questioning the Reagan/Thatcher revolution

Not really a surprise, except that this is in a non-wonky general news article in the New York Times.

As I see it, the general idea of the 19800s neoliberalism Reagan and Thatcher expounded–following German philosophical and social thought of the first half of the 19th century (Hegel, Marx, Schopenhauer)–is that there is no such thing as a social/public good–meaning things that governments typically provide and use to justify their existence. Potable drinking water, for instance, or electricity, or transport or education. Better to let the private sector, which can do all of this much more efficiently, provide all that. If this is so, the most important role for government is to shrink itself, to reduce/remove regulations and cut taxes on the wealthy, clearing the way for entrepreneurs to do their thing.

There were initial successes, as entrepreneurs dragged US industry into the second half of the 20th century. And nearly half a century on, heavily government-protected industries like autos are still a mess.

On the other side of the ledger, though, real economic growth has shrunk to almost zero; we have Third-World roads, bridges and public transport; 20% of adults are functionally illiterate; book banning; private company-spawned opioid addiction; Clarence Thomas-like acceptance of lavish gifts from wealthy private “friends”…

One of the ironies in all this is that economics 101 says experience shows that as people get wealthier, they become increasingly risk-averse, so they’re the last people you should give extra money to if you want to provide economic stimulus.

Anyway, I think it’s interesting that counterrevolutionary thought appears to be in the air.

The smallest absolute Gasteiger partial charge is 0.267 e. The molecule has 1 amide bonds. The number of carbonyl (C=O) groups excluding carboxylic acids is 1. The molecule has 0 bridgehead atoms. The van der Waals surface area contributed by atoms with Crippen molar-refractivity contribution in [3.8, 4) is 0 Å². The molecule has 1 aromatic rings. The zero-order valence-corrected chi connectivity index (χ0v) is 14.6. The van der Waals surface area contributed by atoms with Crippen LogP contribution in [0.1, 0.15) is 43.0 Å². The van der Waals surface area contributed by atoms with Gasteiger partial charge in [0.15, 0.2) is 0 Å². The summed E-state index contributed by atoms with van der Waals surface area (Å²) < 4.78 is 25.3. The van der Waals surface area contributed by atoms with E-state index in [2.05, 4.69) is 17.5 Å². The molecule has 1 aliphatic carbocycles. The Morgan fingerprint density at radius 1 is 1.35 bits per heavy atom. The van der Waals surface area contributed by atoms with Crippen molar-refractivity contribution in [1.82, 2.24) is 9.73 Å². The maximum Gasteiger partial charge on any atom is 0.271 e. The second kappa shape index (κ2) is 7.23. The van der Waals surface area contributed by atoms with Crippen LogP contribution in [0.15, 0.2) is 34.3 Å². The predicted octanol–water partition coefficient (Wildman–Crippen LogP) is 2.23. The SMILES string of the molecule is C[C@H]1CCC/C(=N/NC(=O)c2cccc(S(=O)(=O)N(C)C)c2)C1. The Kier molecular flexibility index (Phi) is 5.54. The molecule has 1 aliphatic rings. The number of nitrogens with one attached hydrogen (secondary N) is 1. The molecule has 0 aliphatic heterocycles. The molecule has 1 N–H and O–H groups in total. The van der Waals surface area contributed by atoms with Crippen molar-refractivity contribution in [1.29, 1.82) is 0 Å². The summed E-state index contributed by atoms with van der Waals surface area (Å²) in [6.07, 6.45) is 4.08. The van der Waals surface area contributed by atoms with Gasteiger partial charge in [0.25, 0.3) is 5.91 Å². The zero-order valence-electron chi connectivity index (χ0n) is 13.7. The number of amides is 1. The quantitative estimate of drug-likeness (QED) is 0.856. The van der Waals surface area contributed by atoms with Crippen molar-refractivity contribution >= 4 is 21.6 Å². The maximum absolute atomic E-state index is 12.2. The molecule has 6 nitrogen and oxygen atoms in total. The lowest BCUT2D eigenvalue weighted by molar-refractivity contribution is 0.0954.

earnings for Target (TGT)–sales down, margins and earnings up

As I’m writing this, the stock is up about 17% on the news.

So you know where I stand, I’ve owned the stock for a long time. I just added some a day or two ago, on the idea that the company’s had been (uncharacteristically) pummeled by Walmart’s over the past year and was trading at a huge PE multiple discount to WMT. I figured that sooner or later we’d see some mean reversion. To be clear, I didn’t expect it to start so soon …and that I’d have a chance to add more.

how I read the quarter

During the three month period, overall sales were down, year-on-year. Discretionary items were down, staples and own-brands up. Margins were up significantly, as well.

I don’t think this is a story of shoppers who had traded down to WMT during the pandemic trading back up again. The strength of own-brand sales argues strongly against this.

Instead, I think the market–abetted by limited information released by TGT management–very substantially underestimated the extent of the losses incurred by TGT by overstocking/overpaying for pandemic-era consumer electronics and other stay-at-home goods to put on the shelves during covid. Of course, coming 100% clean would have made it that much harder and more expensive to recover from this mistake. The numbers say to me that it’s just in the past quarter that TGT has finally gotten these excess inventories under control. Getting past this negative is also why it would be reasonable to expect the company to make higher profits on lower sales during the holiday season–no more big-ticket item sales at no profit or at a loss.

At some point–who knows when–it’s also possible that in a period of economic strength customers will do what they typically do in expansions and trade back up to the retailers they frequented when they were feeling more flush. This would presumably be good for TGT and neutral-ish for WMT, which would presumably lose customers to TGT but gain back a bunch from the dollar stores.

issues with inventory

When I was working as an equity portfolio manager, I’d start at about 7am, work until about 2pm and then disappear for an hour or so to work out at a local gym. That cleared my head and worked off some of the stress of the job. This wasn’t real stress, like being a high wire acrobat, a firefighter or a brain surgeon. But I felt people did depend on me to help make sure they had enough money to send their kids to college and to be able to retire (btw, there are the two main investment goals for mutual fund/ETF investors).